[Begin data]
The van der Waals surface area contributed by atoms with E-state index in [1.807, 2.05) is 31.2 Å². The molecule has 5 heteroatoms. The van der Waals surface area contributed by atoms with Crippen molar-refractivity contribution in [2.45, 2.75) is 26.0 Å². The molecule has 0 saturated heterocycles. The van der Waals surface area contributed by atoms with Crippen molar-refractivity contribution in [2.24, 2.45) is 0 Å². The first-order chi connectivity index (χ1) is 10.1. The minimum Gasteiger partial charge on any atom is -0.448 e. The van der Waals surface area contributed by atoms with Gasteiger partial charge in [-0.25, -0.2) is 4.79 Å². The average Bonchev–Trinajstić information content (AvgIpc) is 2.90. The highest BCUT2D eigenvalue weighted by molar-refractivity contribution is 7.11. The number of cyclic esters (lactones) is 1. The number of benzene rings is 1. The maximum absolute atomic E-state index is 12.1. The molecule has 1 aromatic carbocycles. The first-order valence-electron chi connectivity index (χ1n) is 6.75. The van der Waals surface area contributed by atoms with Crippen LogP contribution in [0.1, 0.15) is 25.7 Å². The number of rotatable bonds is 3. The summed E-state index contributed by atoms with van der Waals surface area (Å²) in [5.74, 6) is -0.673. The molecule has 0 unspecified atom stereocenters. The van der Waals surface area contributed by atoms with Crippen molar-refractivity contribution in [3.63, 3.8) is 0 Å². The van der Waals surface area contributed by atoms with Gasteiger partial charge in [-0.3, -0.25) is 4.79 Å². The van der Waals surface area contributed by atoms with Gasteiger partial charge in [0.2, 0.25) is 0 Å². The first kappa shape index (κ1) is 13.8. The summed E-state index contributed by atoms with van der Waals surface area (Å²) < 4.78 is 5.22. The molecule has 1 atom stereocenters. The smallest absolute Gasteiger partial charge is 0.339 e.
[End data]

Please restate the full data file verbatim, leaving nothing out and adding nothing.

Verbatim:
The van der Waals surface area contributed by atoms with E-state index in [1.807, 2.05) is 31.2 Å². The molecule has 5 heteroatoms. The van der Waals surface area contributed by atoms with Crippen molar-refractivity contribution in [2.45, 2.75) is 26.0 Å². The molecule has 0 saturated heterocycles. The van der Waals surface area contributed by atoms with Crippen molar-refractivity contribution in [2.24, 2.45) is 0 Å². The first-order chi connectivity index (χ1) is 10.1. The minimum Gasteiger partial charge on any atom is -0.448 e. The van der Waals surface area contributed by atoms with Gasteiger partial charge in [-0.25, -0.2) is 4.79 Å². The average Bonchev–Trinajstić information content (AvgIpc) is 2.90. The highest BCUT2D eigenvalue weighted by molar-refractivity contribution is 7.11. The number of cyclic esters (lactones) is 1. The number of benzene rings is 1. The maximum absolute atomic E-state index is 12.1. The molecule has 1 aromatic carbocycles. The first-order valence-electron chi connectivity index (χ1n) is 6.75. The van der Waals surface area contributed by atoms with Crippen LogP contribution in [0.1, 0.15) is 25.7 Å². The number of rotatable bonds is 3. The summed E-state index contributed by atoms with van der Waals surface area (Å²) in [5.74, 6) is -0.673. The molecule has 0 unspecified atom stereocenters. The van der Waals surface area contributed by atoms with Crippen molar-refractivity contribution in [3.63, 3.8) is 0 Å². The van der Waals surface area contributed by atoms with Gasteiger partial charge in [-0.3, -0.25) is 4.79 Å². The van der Waals surface area contributed by atoms with Gasteiger partial charge in [0.2, 0.25) is 0 Å². The first kappa shape index (κ1) is 13.8. The summed E-state index contributed by atoms with van der Waals surface area (Å²) < 4.78 is 5.22. The molecule has 1 atom stereocenters. The smallest absolute Gasteiger partial charge is 0.339 e.